On the evening of September 24, the United States filed an ancillary action to the Meredith v. Fair litigation seeking a temporary restraining order against the State of Mississippi, Governor Barnett, the Attorney General of Mississippi, the Commissioner of Public Safety and various lesser officials. This application specifically alleged that the Governor had implemented the State's policy of massive resistance to the court's orders, by personal action, as well as by use of the State's various agencies, to frustrate and destroy the same; that the Governor's action would result in immediate and irreparable injury to the United States, consisting of impairment of the integrity of its judicial processes, obstruction of the administration of justice and deprivation of Meredith's declared rights under the Constitution and laws of the United States. On the basis of such allegations and at the specific instance of the United States as the sole moving party and on its own behalf, the Court of Appeals issued a temporary restraining order at 8:30 a. m. on the 25th against each of these parties restraining them from performing specific acts set out therein and from interfering with or obstructing by any means its order of July 28 and that of the District Court of September 13. Thereafter the United States filed a verified application showing that on the afternoon of the 25th Governor Barnett, "having actual knowledge of . . . [the temporary restraining order], deliberately prevented James H. Meredith from entering the office of the Board of Trustees . . . at a time when James H. Meredith was seeking to appear before Robert B. Ellis in order to register . . . and that by such conduct Ross R. Barnett did wilfully interfere with and obstruct James H. Meredith in the enjoyment of his rights under this Court's order of July 28, 1962 . . . all in violation of the terms of the temporary restraining order entered by the Court this day." The court then entered a show-cause order in contempt against Governor Barnett requiring him to appear on September
. On September 26, a similar order was issued against Lieutenant Governor Johnson requiring him to appear on September 29. On September 28, the Court of Appeals, en banc and after a hearing, found the Governor in civil contempt and directed that he be placed in the custody of the Attorney General and pay a fine of $10,000 for each day of his recalcitrance, unless he purged himself by October 2. On the next day Lieutenant Governor Johnson was found in contempt by a panel of the court and a similar order was entered with a fine of $5,000 a day.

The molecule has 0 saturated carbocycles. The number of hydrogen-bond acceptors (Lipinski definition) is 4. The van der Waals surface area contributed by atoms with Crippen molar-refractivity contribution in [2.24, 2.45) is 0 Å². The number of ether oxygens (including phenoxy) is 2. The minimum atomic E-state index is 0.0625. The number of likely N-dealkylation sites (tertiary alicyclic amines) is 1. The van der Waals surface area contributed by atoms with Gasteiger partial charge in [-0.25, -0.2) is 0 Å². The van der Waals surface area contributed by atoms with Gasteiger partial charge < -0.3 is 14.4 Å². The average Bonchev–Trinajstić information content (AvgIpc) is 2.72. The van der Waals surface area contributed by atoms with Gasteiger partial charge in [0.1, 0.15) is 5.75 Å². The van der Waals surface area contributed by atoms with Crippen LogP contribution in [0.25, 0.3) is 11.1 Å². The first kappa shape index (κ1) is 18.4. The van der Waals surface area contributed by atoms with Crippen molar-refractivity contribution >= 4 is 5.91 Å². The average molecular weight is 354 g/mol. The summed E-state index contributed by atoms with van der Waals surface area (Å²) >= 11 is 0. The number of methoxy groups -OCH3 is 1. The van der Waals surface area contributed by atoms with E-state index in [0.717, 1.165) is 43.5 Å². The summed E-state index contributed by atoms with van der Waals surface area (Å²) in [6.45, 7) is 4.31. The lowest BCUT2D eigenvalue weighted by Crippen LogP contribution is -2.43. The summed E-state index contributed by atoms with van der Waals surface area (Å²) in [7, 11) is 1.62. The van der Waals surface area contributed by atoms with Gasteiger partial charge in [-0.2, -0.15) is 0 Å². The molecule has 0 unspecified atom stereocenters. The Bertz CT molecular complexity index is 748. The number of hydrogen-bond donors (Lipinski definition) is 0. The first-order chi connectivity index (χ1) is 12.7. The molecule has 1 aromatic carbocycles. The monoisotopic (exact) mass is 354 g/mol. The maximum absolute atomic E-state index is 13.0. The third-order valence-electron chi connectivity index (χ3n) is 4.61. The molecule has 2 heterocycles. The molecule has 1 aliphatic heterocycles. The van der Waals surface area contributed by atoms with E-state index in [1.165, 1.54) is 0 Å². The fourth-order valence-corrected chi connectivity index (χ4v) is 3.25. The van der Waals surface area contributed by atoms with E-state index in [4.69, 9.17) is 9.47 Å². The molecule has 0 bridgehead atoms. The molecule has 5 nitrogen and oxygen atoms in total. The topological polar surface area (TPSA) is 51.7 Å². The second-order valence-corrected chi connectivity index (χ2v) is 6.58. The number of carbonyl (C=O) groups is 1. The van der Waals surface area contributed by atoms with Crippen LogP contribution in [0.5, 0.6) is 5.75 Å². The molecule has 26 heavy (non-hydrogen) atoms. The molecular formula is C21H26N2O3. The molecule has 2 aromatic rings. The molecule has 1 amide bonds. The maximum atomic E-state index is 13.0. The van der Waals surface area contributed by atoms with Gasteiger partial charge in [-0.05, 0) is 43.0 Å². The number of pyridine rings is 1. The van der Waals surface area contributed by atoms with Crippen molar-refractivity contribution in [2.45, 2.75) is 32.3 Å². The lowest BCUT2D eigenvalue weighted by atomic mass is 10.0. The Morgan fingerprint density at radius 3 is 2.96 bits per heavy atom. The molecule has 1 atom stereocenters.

On September 30, President Kennedy issued a proclamation commanding all persons engaged in the obstruction of the laws and the orders of the courts to "cease and desist therefrom and to disperse and retire peaceably forthwith." 76 Stat. 1506. The President also issued an Executive Order dispatching a force of United States Marshals and a detachment of the armed forces to enforce the court's orders. On September 30, Meredith, accompanied by the Marshals, was moved into a dormitory on the University campus and was registered the next day. Although rioting broke out, order was soon restored, with some casualties, and Meredith carried on his studies under continuous guard until his graduation.
On November 15, 1962, the Court of Appeals, sua sponte, appointed the Attorney General or his designated assistants to prosecute this criminal contempt proceeding against the Governor and Lieutenant Governor pursuant to Rule 42 (b) of the Federal Rules of Criminal Procedure. On application of the Attorney General, the Court of Appeals issued a show-cause order in criminal contempt based on the Court of Appeals' temporary restraining order of September 25, its injunctive order of July 28, and the District Court's order of September 13. It is out of this proceeding that the certified question arises.
As we have said, the sole issue before us is whether the alleged contemners are entitled as a matter of right to a
jury trial on the charges. We consider this issue without prejudice to any other contentions that have been interposed in the case and without any indication as to their merits.
The First Congress in the Judiciary Act of 1789 conferred on federal courts the power "to punish by fine or imprisonment, at the discretion of said courts, all contempts of authority in any cause or hearing before the same . . . ." 1 Stat. 83. It is undisputed that this Act gave federal courts the discretionary power to punish for contempt as that power was known to the common law. In re Savin, 131 U.S. 267, 275-276 (1889). In 1831, after the unsuccessful impeachment proceedings against Judge Peck,*fn3 the Congress restricted the power of federal courts to inflict summary punishment for contempt to misbehavior "in the presence of the said courts, or so near thereto as to obstruct the administration of justice," misbehavior of court officers in official matters, and disobedience or resistance by any person to any lawful writ, process, order, rule, decree, or command of the courts. Act of March 2, 1831, c. 99, 4 Stat. 487, 488. These provisions are now codified in 18 U. S. C. § 401 without material difference.*fn4 The Court of Appeals proceeded in this case under the authority of this section.